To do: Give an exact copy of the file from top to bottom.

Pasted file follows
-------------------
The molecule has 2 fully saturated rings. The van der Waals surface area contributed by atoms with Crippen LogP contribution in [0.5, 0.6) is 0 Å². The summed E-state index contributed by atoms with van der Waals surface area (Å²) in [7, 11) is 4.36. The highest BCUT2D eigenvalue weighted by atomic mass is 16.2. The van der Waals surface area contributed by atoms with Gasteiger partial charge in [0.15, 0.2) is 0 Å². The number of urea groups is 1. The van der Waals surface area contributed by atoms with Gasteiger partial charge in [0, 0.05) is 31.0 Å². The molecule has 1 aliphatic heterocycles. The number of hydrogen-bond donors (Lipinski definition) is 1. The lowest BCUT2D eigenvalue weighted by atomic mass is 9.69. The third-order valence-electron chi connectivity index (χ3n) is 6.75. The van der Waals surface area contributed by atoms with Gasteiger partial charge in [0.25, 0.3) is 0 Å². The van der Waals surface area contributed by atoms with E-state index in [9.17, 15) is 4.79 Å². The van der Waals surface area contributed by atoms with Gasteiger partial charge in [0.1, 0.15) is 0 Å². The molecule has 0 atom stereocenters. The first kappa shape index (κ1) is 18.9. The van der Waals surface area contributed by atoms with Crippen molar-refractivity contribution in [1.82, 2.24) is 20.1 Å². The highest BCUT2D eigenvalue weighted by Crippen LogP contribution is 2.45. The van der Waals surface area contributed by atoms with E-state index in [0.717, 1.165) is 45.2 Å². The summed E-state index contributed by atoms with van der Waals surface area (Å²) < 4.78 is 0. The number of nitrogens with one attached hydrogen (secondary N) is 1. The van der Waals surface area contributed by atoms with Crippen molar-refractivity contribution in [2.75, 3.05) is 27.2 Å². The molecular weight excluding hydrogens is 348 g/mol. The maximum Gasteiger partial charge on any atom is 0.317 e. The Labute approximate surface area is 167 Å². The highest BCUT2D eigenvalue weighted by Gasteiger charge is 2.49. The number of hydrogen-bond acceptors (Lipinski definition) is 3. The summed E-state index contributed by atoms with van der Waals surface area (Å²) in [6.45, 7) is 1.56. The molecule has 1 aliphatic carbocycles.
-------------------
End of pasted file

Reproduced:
The molecule has 2 fully saturated rings. The van der Waals surface area contributed by atoms with Crippen LogP contribution in [0.5, 0.6) is 0 Å². The summed E-state index contributed by atoms with van der Waals surface area (Å²) in [7, 11) is 4.36. The highest BCUT2D eigenvalue weighted by atomic mass is 16.2. The van der Waals surface area contributed by atoms with Gasteiger partial charge in [0.15, 0.2) is 0 Å². The number of urea groups is 1. The van der Waals surface area contributed by atoms with Gasteiger partial charge in [0, 0.05) is 31.0 Å². The molecule has 1 aliphatic heterocycles. The number of hydrogen-bond donors (Lipinski definition) is 1. The lowest BCUT2D eigenvalue weighted by atomic mass is 9.69. The third-order valence-electron chi connectivity index (χ3n) is 6.75. The van der Waals surface area contributed by atoms with Gasteiger partial charge in [0.25, 0.3) is 0 Å². The van der Waals surface area contributed by atoms with E-state index in [9.17, 15) is 4.79 Å². The van der Waals surface area contributed by atoms with Gasteiger partial charge in [0.1, 0.15) is 0 Å². The molecule has 0 atom stereocenters. The first kappa shape index (κ1) is 18.9. The van der Waals surface area contributed by atoms with Crippen molar-refractivity contribution in [1.82, 2.24) is 20.1 Å². The highest BCUT2D eigenvalue weighted by Crippen LogP contribution is 2.45. The van der Waals surface area contributed by atoms with E-state index in [0.717, 1.165) is 45.2 Å². The summed E-state index contributed by atoms with van der Waals surface area (Å²) < 4.78 is 0. The number of nitrogens with one attached hydrogen (secondary N) is 1. The van der Waals surface area contributed by atoms with Crippen molar-refractivity contribution in [2.75, 3.05) is 27.2 Å². The molecular weight excluding hydrogens is 348 g/mol. The maximum Gasteiger partial charge on any atom is 0.317 e. The Labute approximate surface area is 167 Å². The highest BCUT2D eigenvalue weighted by Gasteiger charge is 2.49. The number of hydrogen-bond acceptors (Lipinski definition) is 3. The summed E-state index contributed by atoms with van der Waals surface area (Å²) in [6.45, 7) is 1.56. The molecule has 1 aliphatic carbocycles.